Much of the iPad's strength lies in iOS and its app ecosystem. If Apple were to stop making iPads, I'd still prefer to work on a device that runs iOS rather than macOS. iOS is where app innovation happens on a regular basis with developers one-upping each other in terms of what software can achieve; I also prefer the structure and interactions of iOS itself. The iPad Pro is the purest representation of iOS: it's a computer that can transform into anything you need it to be.

Even if this discussion was settled a long time ago, it bears repeating: millions of people today like working on iOS more than they do on macOS, and the iPad Pro is the best machine to run iOS. There is no sarcastic subtext about the Mac here, which is still a fantastic environment that many Apple users love and need for their line of work. The Mac and the iPad can coexist in a market where customers believe one is superior to the other. I prefer working on the iPad; others like their Macs more. And that's fine because, ultimately, the Apple ecosystem as a whole grows stronger and we all reap the benefits.

Over the past year of daily iPad Pro usage, I've made it my personal goal to optimize my iPad workflows as much as possible. This is one of the best aspects of the iOS platform: competition between developers is fierce and you can always choose between different apps to get work done – apps that are improved on a regular basis and are constantly updated for the latest iOS technologies. With enough curiosity and patience, iOS rewards you with the discovery of new ways to work and save time.

Since my last iPad story in February, I've taken a hard look at my entire iPad setup and rethought the parts that weren't working. I tried new apps, created new automations, and optimized every weak spot I could find. I improved how I collaborate with my teammates and produce weekly content for Club MacStories members. Thanks to the time I invested in understanding and fine-tuning my iPad Pro, I was able to embark on more projects, double MacStories' growth, and manage a larger team.

As a result, my iPad Pro today is noticeably more capable than it was a year ago – all without the need for a hardware refresh.

Here's what I've done.

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    TV App Review

    Today Apple released tvOS 10.1 and iOS 10.2, both of which bring several additions to the operating systems. Chief among all additions, the clear centerpiece of these updates is a brand new app called TV. When Tim Cook announced this app onstage earlier this fall, he plainly stated its purpose: TV exists to create a unified TV experience, one place to access all TV shows and movies.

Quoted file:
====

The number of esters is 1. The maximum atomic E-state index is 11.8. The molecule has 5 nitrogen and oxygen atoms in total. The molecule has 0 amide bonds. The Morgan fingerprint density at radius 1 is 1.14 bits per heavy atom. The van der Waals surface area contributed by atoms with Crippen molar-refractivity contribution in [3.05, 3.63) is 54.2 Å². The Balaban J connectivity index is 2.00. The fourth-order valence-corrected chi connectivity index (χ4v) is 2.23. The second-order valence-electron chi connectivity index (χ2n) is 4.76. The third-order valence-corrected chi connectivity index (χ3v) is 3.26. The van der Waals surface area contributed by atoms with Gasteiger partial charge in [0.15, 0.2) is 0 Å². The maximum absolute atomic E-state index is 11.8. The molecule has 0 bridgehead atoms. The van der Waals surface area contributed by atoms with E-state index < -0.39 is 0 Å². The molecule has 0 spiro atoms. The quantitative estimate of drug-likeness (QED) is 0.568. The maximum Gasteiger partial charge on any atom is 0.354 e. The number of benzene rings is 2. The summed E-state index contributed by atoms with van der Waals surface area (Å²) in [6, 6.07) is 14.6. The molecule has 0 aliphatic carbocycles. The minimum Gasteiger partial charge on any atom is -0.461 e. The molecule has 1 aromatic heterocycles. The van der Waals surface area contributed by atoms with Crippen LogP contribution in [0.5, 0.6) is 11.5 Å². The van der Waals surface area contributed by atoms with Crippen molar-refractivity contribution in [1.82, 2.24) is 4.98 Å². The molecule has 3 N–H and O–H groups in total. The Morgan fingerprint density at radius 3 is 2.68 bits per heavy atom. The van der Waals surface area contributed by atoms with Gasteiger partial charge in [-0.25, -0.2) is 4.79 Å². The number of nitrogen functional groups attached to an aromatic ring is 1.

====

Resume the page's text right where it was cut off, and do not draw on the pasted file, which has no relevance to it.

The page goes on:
Does it succeed? Is this the best television experience available today?

    Before answering those questions, it's important to consider the history of underwhelming television endeavors that brought Apple to this point.

    Steve Jobs introduced the first Apple TV set-top box over ten years ago, in September 2006. That product unveiling came at the tail end of a keynote focused on the iPod and iTunes, where Jobs announced the additions of Movies and TV Shows to the iTunes Store. At its birth, the Apple TV was not meant to revolutionize television; it was made to support the iTunes ecosystem Apple was building.

    Throughout its first three iterations, the Apple TV was never a hallmark product like the iPod, Mac, or iPhone; it was simply a hobby for the company. It was Apple dipping its toes in the TV market. But the fourth generation Apple TV represented a shift. With modern hardware, a new operating system dubbed tvOS, and a vision that the future of TV is apps, Apple dove full force into the television market. It set out to create the best TV experience possible.

    The newly released TV app is a significant step forward in realizing that goal.

    TV is intended to address a modern issue. While the future of television may be apps, up until now Apple's implementation of that vision has been lacking; it's been lacking because the more video apps you have, the more navigating it requires to find the content you love. More time navigating means less time watching. TV was built to solve this problem.

    The TV app on tvOS and iOS centralizes content from a wide array of video apps in one place, presenting that content in a simple and familiar interface. No one wants to juggle an assortment of video apps, jumping from one app to another to find the content they're looking for. We've all learned to tolerate it, but none of us wants it. So Apple built TV to be the new hub of our video-watching life.